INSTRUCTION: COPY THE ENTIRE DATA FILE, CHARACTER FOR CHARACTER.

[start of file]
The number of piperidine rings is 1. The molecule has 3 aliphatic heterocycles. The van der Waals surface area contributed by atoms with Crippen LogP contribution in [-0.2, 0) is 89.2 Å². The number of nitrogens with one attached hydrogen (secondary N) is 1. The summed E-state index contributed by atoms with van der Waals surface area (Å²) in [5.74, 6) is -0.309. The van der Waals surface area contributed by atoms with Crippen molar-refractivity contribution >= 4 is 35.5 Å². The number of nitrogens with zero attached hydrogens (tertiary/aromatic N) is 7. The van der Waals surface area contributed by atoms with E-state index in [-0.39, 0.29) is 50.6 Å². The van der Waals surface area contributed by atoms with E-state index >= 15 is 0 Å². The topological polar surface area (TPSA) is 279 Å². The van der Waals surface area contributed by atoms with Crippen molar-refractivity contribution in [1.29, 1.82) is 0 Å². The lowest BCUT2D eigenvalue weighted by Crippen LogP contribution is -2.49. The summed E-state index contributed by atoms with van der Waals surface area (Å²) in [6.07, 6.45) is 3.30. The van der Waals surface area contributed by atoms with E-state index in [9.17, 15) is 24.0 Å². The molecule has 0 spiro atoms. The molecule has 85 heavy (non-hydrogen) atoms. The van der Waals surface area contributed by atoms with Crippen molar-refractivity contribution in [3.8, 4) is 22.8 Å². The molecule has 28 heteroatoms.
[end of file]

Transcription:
The number of piperidine rings is 1. The molecule has 3 aliphatic heterocycles. The van der Waals surface area contributed by atoms with Crippen LogP contribution in [-0.2, 0) is 89.2 Å². The number of nitrogens with one attached hydrogen (secondary N) is 1. The summed E-state index contributed by atoms with van der Waals surface area (Å²) in [5.74, 6) is -0.309. The van der Waals surface area contributed by atoms with Crippen molar-refractivity contribution >= 4 is 35.5 Å². The number of nitrogens with zero attached hydrogens (tertiary/aromatic N) is 7. The van der Waals surface area contributed by atoms with E-state index in [-0.39, 0.29) is 50.6 Å². The van der Waals surface area contributed by atoms with E-state index >= 15 is 0 Å². The topological polar surface area (TPSA) is 279 Å². The van der Waals surface area contributed by atoms with Crippen molar-refractivity contribution in [1.29, 1.82) is 0 Å². The lowest BCUT2D eigenvalue weighted by Crippen LogP contribution is -2.49. The summed E-state index contributed by atoms with van der Waals surface area (Å²) in [6.07, 6.45) is 3.30. The van der Waals surface area contributed by atoms with E-state index in [9.17, 15) is 24.0 Å². The molecule has 0 spiro atoms. The molecule has 85 heavy (non-hydrogen) atoms. The van der Waals surface area contributed by atoms with Crippen molar-refractivity contribution in [3.8, 4) is 22.8 Å². The molecule has 28 heteroatoms.